Peer review and research integrity: An Author’s Perspective

Why is peer review such a vital part of the scholarly book publishing process? Continuing our series of blogs for Peer Review week, Vidal Romero author of Security and Illegality in Cuba’s Transition to Democracy, and Series Editor of Violence in the Hispanic and Lusophone World, explains why and offers some tips and advice on how to make your reviews influential in improving the quality of scholarly publishing.

Why is a rigorous peer review process so important to you?

There are two great benefits of a rigorous peer review process. Firstly, it improves the final product by providing objective and expert advice on an author’s work. This is a great added value to any researcher. (Although, peer review also implies that authors should be open to constructive critiques of their work.)
 
Secondly (when the book is accepted for publication after a rigorous peer review process), it “tags” the research product with an assurance of quality that incentivizes more individuals to read it, and, more importantly, means that it is more likely to reach the “right” audience.

Why do you choose a publisher who invests in the peer review process?

Peer review provides a great added value to the research product and increases confidence that the book has reached a proper level of quality.
Publishing a book with a press that has a good reputation for rigorous peer review processes makes it easier to reach a wider and appropriate audience. This has a significant intellectual value, but it also has value for a researcher’s career progression, as it is much easier to demonstrate to your own institution that your work is being correctly disseminated, which is a key requirement for advancing an academic career.

What makes a good review?

A good review should be based on the reviewers’ sincere, objective, critical, and constructive reading of the manuscript.

Critiques should be linked to specific guidance on how to improve it. And such critiques should be feasible (e.g., do not recommend improving the empirics with non-existent data or with data that would take unfeasible amounts of time to collect).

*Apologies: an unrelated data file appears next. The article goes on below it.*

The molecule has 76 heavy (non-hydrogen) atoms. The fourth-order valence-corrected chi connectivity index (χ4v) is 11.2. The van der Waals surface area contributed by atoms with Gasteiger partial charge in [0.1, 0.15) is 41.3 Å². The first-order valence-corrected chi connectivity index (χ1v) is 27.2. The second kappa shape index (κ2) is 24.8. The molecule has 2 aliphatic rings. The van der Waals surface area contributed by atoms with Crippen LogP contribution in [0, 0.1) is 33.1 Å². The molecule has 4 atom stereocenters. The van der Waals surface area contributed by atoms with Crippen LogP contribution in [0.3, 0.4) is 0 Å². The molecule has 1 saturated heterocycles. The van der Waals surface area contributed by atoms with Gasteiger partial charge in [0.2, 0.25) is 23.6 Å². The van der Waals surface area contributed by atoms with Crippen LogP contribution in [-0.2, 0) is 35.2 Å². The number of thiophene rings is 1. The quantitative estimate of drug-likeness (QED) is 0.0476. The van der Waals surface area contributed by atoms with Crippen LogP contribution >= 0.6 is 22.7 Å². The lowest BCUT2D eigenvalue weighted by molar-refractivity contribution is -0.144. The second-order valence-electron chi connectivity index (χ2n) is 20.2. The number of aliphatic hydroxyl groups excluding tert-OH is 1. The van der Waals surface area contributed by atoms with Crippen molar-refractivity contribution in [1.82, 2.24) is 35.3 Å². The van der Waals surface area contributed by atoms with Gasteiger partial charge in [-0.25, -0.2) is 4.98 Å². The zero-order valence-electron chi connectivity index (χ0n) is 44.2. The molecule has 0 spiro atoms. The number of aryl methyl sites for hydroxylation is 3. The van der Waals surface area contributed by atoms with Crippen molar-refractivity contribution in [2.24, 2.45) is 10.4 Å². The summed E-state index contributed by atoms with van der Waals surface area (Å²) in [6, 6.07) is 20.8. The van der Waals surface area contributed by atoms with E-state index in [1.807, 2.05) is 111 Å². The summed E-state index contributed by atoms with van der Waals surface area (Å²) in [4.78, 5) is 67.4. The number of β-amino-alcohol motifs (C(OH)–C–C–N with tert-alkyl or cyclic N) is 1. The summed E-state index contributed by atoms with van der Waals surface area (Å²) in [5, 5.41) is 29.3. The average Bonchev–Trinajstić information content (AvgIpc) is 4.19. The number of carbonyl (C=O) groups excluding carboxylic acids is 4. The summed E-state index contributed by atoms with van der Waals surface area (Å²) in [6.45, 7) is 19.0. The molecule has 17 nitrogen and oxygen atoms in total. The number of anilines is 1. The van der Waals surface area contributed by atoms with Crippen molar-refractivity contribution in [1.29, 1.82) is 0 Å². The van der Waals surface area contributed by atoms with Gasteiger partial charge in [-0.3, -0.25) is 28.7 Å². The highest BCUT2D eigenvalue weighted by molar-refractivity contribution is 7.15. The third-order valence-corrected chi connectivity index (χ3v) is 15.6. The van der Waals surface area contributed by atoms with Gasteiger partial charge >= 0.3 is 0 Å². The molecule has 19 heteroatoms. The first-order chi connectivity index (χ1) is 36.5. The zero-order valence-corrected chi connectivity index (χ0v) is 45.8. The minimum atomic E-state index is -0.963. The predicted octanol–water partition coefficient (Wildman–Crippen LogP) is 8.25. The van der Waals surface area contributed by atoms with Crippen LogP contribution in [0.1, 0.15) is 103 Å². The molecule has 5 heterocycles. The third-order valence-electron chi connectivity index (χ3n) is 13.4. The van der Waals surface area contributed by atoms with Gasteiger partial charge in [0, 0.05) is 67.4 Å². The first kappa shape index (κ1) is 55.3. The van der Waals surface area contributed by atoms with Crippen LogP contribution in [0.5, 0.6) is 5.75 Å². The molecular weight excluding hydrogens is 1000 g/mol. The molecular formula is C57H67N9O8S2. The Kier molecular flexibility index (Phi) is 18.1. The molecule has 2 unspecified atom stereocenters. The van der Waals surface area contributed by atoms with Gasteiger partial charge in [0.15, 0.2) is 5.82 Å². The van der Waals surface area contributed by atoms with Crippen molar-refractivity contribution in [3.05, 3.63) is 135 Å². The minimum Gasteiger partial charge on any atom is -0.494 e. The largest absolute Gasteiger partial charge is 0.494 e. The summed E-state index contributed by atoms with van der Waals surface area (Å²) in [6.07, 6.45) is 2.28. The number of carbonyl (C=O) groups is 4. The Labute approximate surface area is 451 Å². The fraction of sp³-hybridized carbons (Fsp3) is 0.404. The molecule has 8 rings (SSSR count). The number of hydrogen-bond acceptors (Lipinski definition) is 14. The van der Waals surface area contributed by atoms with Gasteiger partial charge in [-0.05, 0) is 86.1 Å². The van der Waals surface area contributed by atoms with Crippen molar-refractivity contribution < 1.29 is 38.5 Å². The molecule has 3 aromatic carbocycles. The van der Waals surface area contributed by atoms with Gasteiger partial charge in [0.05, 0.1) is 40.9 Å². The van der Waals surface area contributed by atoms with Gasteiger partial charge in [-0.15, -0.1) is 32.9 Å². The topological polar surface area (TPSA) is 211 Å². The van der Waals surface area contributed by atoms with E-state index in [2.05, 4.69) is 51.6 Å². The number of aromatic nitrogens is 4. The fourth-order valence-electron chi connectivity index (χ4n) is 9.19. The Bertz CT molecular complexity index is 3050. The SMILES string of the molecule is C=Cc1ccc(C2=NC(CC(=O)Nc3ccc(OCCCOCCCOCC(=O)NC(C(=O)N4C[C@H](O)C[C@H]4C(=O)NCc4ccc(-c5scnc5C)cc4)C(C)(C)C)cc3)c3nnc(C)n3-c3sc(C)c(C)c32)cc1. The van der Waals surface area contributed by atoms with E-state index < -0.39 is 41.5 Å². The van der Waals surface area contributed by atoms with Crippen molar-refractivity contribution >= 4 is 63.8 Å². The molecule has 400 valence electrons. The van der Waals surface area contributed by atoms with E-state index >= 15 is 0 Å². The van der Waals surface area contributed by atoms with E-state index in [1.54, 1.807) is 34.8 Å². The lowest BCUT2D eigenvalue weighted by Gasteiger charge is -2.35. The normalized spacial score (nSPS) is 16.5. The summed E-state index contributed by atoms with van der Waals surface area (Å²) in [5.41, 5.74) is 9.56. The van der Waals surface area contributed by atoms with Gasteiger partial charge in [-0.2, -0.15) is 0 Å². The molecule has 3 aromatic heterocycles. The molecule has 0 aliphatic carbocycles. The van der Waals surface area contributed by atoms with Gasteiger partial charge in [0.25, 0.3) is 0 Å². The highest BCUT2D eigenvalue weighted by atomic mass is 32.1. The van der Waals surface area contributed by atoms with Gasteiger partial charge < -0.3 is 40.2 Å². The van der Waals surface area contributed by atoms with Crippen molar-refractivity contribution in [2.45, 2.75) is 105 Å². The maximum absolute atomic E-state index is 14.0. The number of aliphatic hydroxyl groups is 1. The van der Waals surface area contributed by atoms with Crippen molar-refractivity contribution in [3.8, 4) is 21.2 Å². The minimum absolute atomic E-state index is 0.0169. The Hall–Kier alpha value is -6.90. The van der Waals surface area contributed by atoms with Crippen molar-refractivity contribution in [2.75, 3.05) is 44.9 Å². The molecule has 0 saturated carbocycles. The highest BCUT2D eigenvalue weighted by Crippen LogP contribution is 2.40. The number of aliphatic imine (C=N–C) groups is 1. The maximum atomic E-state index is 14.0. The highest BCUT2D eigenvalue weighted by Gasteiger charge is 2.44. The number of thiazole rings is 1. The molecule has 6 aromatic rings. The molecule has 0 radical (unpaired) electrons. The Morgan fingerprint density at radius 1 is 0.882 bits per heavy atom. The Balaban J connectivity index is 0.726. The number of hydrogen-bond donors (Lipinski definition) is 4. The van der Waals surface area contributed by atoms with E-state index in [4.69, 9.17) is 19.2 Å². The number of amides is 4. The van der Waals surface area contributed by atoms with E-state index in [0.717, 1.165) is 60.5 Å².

The reviewer should be able to understand what the actual purpose of the manuscript is (e.g., is it a continuation of previous work, a focused investigation on one narrow topic, the first iteration of an original idea, etc.). Then, of course, the reviewer should assess whether such a purpose is suitable and worthy of publication.

Reviewers should be open to ideas that are opposed to their own positions. And then discuss whether they make sense or not based on evidence, arguments, etc. This is obviously not trivial, but necessary for advancing knowledge.

How has peer review influenced your writing?

It has had a significant impact. As an author, especially at the final stages of drafting a manuscript, many of my decisions are aimed at anticipating potential criticisms by reviewers. It forces me to be more rigorous with my arguments and my empirical tests.

Also, peer review provides me with the right incentives for exhaustive literature review and its direct connection to my work, which allows me to effectively engage in the construction and accumulation of scientific knowledge.

What advice would you give for writing a useful review?

There are three topics that I would recommend that reviewers consider. Firstly, when conducting reviews, think of the academic field as a whole and on science as a collective endeavor. It implies being aware that a specific book is not going to provide holistic and definitive answers to a research question but more likely an answer to a specific dimension of the topic with a degree of uncertainty. Of course, it does not imply that all answers should be published; it is precisely part of a reviewer’s task to decide whether the work at hand represents a sufficient contribution to our knowledge.

A second important recommendation to reviewers would be to ask for feasible revisions to the manuscript. It does not help authors or the discipline as a whole to dismiss projects that do not conform to our own ideals of what a proper research work should be, if such ideals are not feasible in the real world.

A final recommendation is to take the time and effort necessary for conducting a proper review. We are all busy with multiple tasks, and usually reviewing is not a priority in our agendas (for multiple reasons). Yet, we should also think of the many times that we have all benefited from timely and constructive reviews and, then, literally “pay back”.


Vidal Romero is Professor in Political Science at the Instituto Tecnológico Autónomo de México and Co-Director of its Centre for the Study of Security, Intelligence, and Governance.

Subscribe to the Boydell & Brewer blog via email

Enter your email address to subscribe to this blog and receive notifications of new posts by email.

* indicates required




Recent Posts

Archives

Categories